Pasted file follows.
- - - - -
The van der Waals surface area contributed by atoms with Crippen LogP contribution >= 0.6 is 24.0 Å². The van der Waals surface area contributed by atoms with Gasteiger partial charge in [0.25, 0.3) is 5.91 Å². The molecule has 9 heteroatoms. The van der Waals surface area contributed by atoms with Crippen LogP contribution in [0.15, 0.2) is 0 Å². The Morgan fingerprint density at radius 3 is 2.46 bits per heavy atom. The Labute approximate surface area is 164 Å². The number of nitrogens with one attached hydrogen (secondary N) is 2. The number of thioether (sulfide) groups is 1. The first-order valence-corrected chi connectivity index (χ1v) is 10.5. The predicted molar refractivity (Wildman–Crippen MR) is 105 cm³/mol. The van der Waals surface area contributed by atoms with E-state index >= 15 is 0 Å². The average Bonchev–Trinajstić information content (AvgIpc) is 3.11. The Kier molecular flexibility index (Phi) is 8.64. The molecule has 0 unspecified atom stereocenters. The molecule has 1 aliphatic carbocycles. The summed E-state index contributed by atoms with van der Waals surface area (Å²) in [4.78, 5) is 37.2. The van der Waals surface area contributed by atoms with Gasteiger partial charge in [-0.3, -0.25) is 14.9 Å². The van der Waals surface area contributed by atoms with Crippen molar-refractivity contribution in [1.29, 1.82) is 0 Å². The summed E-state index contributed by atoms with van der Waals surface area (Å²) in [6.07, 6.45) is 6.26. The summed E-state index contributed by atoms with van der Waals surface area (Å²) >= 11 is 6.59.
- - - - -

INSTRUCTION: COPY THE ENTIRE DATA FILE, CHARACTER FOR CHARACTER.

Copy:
The van der Waals surface area contributed by atoms with Crippen LogP contribution >= 0.6 is 24.0 Å². The van der Waals surface area contributed by atoms with Gasteiger partial charge in [0.25, 0.3) is 5.91 Å². The molecule has 9 heteroatoms. The van der Waals surface area contributed by atoms with Crippen LogP contribution in [0.15, 0.2) is 0 Å². The Morgan fingerprint density at radius 3 is 2.46 bits per heavy atom. The Labute approximate surface area is 164 Å². The number of nitrogens with one attached hydrogen (secondary N) is 2. The number of thioether (sulfide) groups is 1. The first-order valence-corrected chi connectivity index (χ1v) is 10.5. The predicted molar refractivity (Wildman–Crippen MR) is 105 cm³/mol. The van der Waals surface area contributed by atoms with E-state index >= 15 is 0 Å². The average Bonchev–Trinajstić information content (AvgIpc) is 3.11. The Kier molecular flexibility index (Phi) is 8.64. The molecule has 0 unspecified atom stereocenters. The molecule has 1 aliphatic carbocycles. The summed E-state index contributed by atoms with van der Waals surface area (Å²) in [4.78, 5) is 37.2. The van der Waals surface area contributed by atoms with Gasteiger partial charge in [-0.3, -0.25) is 14.9 Å². The van der Waals surface area contributed by atoms with Crippen molar-refractivity contribution in [1.29, 1.82) is 0 Å². The summed E-state index contributed by atoms with van der Waals surface area (Å²) in [6.07, 6.45) is 6.26. The summed E-state index contributed by atoms with van der Waals surface area (Å²) >= 11 is 6.59.